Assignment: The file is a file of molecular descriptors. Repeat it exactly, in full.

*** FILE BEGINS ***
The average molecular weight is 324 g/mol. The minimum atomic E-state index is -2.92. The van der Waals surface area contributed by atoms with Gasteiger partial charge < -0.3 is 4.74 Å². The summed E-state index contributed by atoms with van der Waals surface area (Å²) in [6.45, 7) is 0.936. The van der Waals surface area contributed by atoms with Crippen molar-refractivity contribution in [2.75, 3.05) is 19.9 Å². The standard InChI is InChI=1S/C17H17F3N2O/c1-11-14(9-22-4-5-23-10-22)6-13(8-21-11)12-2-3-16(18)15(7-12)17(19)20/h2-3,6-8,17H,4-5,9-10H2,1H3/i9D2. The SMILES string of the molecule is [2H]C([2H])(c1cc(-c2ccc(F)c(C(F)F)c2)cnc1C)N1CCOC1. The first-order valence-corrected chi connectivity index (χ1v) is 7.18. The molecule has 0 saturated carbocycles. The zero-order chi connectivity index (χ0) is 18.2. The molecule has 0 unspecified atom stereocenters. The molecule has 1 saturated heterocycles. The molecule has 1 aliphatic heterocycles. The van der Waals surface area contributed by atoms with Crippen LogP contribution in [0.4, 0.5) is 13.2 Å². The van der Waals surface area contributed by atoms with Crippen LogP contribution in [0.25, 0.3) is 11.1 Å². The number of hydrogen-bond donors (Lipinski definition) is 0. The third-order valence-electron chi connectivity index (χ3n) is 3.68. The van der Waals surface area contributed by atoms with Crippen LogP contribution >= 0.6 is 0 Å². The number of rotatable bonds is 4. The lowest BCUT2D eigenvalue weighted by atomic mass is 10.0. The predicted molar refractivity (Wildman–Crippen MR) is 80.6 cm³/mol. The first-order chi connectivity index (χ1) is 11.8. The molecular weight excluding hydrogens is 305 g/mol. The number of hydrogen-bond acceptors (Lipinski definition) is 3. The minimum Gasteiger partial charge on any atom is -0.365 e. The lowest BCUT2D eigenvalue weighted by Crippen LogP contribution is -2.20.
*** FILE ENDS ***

The average molecular weight is 324 g/mol. The minimum atomic E-state index is -2.92. The van der Waals surface area contributed by atoms with Gasteiger partial charge < -0.3 is 4.74 Å². The summed E-state index contributed by atoms with van der Waals surface area (Å²) in [6.45, 7) is 0.936. The van der Waals surface area contributed by atoms with Crippen molar-refractivity contribution in [2.75, 3.05) is 19.9 Å². The standard InChI is InChI=1S/C17H17F3N2O/c1-11-14(9-22-4-5-23-10-22)6-13(8-21-11)12-2-3-16(18)15(7-12)17(19)20/h2-3,6-8,17H,4-5,9-10H2,1H3/i9D2. The SMILES string of the molecule is [2H]C([2H])(c1cc(-c2ccc(F)c(C(F)F)c2)cnc1C)N1CCOC1. The first-order valence-corrected chi connectivity index (χ1v) is 7.18. The molecule has 0 saturated carbocycles. The zero-order chi connectivity index (χ0) is 18.2. The molecule has 0 unspecified atom stereocenters. The molecule has 1 saturated heterocycles. The molecule has 1 aliphatic heterocycles. The van der Waals surface area contributed by atoms with Crippen LogP contribution in [0.4, 0.5) is 13.2 Å². The van der Waals surface area contributed by atoms with Crippen LogP contribution in [0.25, 0.3) is 11.1 Å². The number of hydrogen-bond donors (Lipinski definition) is 0. The third-order valence-electron chi connectivity index (χ3n) is 3.68. The van der Waals surface area contributed by atoms with Crippen LogP contribution >= 0.6 is 0 Å². The number of rotatable bonds is 4. The lowest BCUT2D eigenvalue weighted by atomic mass is 10.0. The predicted molar refractivity (Wildman–Crippen MR) is 80.6 cm³/mol. The first-order chi connectivity index (χ1) is 11.8. The molecular weight excluding hydrogens is 305 g/mol. The number of hydrogen-bond acceptors (Lipinski definition) is 3. The minimum Gasteiger partial charge on any atom is -0.365 e. The lowest BCUT2D eigenvalue weighted by Crippen LogP contribution is -2.20.